By Carol Goodman Kaufman / Special to the BJV
Cloudless azure skies arch over white-capped cerulean waters, and stark white buildings step up hills and down plateaus. That is the Greece of picture postcards and travel brochures. But photos of Jews? Not so many these days. After all, the current Jewish population of this beautiful country on the Aegean and Ionian Seas is no more than 6,000 fellow tribespeople out of a total of almost 11 million.
It wasn’t always so. There has been a Jewish presence in Greece as early as the 4th century BCE, and three distinct groups of Jews have made their home in the country. The first is the Romaniote Jews, a little-known community that came to Greece from the Byzantine Empire shortly after the destruction of the Second Temple in 70 CE. Speaking a blend of Greek and Hebrew known as Yevanic and practicing the rituals of the Byzantine Jews, they established communities from Salonika in the north to Chalkis, on the island of Euboea, in the south.
Among Romaniote Jewish names readers may recognize are those of scholar and liturgist Judah HaNassi and Shabtai Tzvi, the rabbi and kabbalist who convinced so many that he was the long-awaited Messiah — before converting to Islam. More recently, Joshua Matza is a former Israeli Minister of Health and former president and CEO of State of Israel Bonds. On this side of the Atlantic is Brazilian entrepreneur, media tycoon, and television host Senor Abravanel, known by his stage name, Silvio Santos.
Most Romaniote Jews were murdered in the Holocaust when the Nazi-allied powers occupied Greece during the war and deported them to concentration camps. The vast majority of survivors emigrated after the war, but a small community still exists in the country today. The oldest synagogue on European soil, built by the oldest Jewish community in Europe, is Romaniote and it still operates in Chalkis (now called Chalkida).
The largest group of Jews in Greece are those who fled Spain after the Alhambra Decree in 1492. Tens of thousands joined the Romaniotes in Salonika, making it the largest Sephardic population in the world, and the city became a prominent center of Jewish life. The Ottomans, who ruled for most of the time from the mid-15th century until the fall of their empire in the early 20th, welcomed the Jews because they thought they would improve the economy.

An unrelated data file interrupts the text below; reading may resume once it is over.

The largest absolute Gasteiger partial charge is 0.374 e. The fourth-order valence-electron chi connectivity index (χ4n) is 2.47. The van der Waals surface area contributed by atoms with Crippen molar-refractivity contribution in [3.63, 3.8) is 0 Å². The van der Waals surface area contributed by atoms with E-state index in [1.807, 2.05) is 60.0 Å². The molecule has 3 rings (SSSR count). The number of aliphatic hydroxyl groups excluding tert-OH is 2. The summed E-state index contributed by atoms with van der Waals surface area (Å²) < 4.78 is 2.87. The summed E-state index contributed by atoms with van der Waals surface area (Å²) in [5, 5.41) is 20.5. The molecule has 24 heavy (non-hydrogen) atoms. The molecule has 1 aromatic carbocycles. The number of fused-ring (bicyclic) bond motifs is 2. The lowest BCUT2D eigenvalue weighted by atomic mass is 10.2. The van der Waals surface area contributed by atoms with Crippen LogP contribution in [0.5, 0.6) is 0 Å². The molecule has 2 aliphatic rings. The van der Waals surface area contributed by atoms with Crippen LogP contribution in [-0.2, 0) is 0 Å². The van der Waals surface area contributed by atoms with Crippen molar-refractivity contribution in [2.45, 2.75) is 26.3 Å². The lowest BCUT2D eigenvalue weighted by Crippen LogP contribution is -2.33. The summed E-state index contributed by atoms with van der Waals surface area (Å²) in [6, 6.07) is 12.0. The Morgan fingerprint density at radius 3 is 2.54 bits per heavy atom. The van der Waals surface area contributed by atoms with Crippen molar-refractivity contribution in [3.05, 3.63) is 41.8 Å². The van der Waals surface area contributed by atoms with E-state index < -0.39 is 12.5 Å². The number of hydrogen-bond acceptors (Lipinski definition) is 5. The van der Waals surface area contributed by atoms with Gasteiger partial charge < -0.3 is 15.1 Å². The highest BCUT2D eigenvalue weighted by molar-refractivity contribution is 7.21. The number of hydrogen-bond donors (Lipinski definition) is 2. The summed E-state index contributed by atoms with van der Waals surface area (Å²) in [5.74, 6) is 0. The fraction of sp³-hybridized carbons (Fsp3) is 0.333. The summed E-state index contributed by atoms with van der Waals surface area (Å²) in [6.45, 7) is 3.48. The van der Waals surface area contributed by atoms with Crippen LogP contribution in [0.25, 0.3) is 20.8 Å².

(One of the most prominent Jews the Ottoman Sultan Suleiman gave aid to was Doña Gracia Nasi, the wealthy Portuguese businesswoman and philanthropist who helped smuggle fellow conversos from Lisbon to Constantinople. Although she never lived in Greece, her nephew Joseph was so valued by the Sublime Porte that he was named Duke of Naxos.)
Not only did the Jews help Salonika to become a prominent center of commerce, they established the city’s first printing press, making the city a hub of intellectual life throughout the empire. Until the early 1900s, the Jews comprised over half of that city’s population — to the point that much of the city was closed on Shabbat.
Prominent Jews of Sephardic Greek heritage are fashion designer Diane von Furstenberg, actor Hank Azaria, singer and actress Lea Michele, and former Nevada congresswoman Shelley Berkley. All of their families came from Salonika.
But despite the many Jewish contributions to society, there were limits. As we have seen in so many other places our people have lived, the Ottomans imposed upon Jews to pay a special yearly tax as dhimmi, or non-Muslim citizens. Worse, according to scholar Misha Glenny, “with the importation of modern anti-Semitism with immigrants from the West,” Salonika’s Jews became victims of pogroms. And when the Greeks conquered the city from the Turks, both the army and fellow citizens accused its Jews of treason. Luckily, the government intervened and earned the community’s support. This support grew when Greece endorsed the 1917 Balfour Declaration.
Good times were not to last. Soon after Hitler assumed control of Germany, many Salonika Jews saw the dark clouds on the horizon and made aliyah. But not enough left. By the war’s end, the Nazis had murdered 94% of the city’s Jews.